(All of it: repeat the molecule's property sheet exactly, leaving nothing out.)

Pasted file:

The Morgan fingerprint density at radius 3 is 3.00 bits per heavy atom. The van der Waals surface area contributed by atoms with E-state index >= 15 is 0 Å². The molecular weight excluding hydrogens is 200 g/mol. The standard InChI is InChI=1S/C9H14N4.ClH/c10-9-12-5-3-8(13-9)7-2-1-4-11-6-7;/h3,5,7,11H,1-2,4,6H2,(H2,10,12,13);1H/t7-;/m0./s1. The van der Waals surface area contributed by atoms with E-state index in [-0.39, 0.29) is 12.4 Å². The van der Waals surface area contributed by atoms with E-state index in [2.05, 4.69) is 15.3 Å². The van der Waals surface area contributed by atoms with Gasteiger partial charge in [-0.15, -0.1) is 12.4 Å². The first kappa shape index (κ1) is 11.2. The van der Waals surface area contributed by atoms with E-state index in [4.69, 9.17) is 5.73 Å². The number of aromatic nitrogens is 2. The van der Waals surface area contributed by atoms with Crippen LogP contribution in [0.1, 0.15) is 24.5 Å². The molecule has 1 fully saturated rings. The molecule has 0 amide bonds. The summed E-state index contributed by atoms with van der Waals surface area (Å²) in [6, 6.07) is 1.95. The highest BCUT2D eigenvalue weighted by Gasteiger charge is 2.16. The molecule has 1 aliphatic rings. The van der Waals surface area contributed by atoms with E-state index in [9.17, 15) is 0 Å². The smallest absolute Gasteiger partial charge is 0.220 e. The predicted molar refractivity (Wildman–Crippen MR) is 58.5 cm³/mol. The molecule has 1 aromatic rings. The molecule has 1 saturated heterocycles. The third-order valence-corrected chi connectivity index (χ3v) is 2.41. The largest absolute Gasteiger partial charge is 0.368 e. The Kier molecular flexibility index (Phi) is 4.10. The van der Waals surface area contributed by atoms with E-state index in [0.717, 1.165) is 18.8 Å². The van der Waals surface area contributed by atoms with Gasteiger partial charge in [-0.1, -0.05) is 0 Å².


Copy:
The Morgan fingerprint density at radius 3 is 3.00 bits per heavy atom. The van der Waals surface area contributed by atoms with E-state index >= 15 is 0 Å². The molecular weight excluding hydrogens is 200 g/mol. The standard InChI is InChI=1S/C9H14N4.ClH/c10-9-12-5-3-8(13-9)7-2-1-4-11-6-7;/h3,5,7,11H,1-2,4,6H2,(H2,10,12,13);1H/t7-;/m0./s1. The van der Waals surface area contributed by atoms with E-state index in [-0.39, 0.29) is 12.4 Å². The van der Waals surface area contributed by atoms with E-state index in [2.05, 4.69) is 15.3 Å². The van der Waals surface area contributed by atoms with Gasteiger partial charge in [-0.15, -0.1) is 12.4 Å². The first kappa shape index (κ1) is 11.2. The van der Waals surface area contributed by atoms with E-state index in [4.69, 9.17) is 5.73 Å². The number of aromatic nitrogens is 2. The van der Waals surface area contributed by atoms with Crippen LogP contribution in [0.1, 0.15) is 24.5 Å². The molecule has 1 fully saturated rings. The molecule has 0 amide bonds. The summed E-state index contributed by atoms with van der Waals surface area (Å²) in [6, 6.07) is 1.95. The highest BCUT2D eigenvalue weighted by Gasteiger charge is 2.16. The molecule has 1 aliphatic rings. The van der Waals surface area contributed by atoms with E-state index in [9.17, 15) is 0 Å². The smallest absolute Gasteiger partial charge is 0.220 e. The predicted molar refractivity (Wildman–Crippen MR) is 58.5 cm³/mol. The molecule has 1 aromatic rings. The molecule has 1 saturated heterocycles. The third-order valence-corrected chi connectivity index (χ3v) is 2.41. The largest absolute Gasteiger partial charge is 0.368 e. The Kier molecular flexibility index (Phi) is 4.10. The van der Waals surface area contributed by atoms with E-state index in [0.717, 1.165) is 18.8 Å². The van der Waals surface area contributed by atoms with Gasteiger partial charge in [-0.1, -0.05) is 0 Å².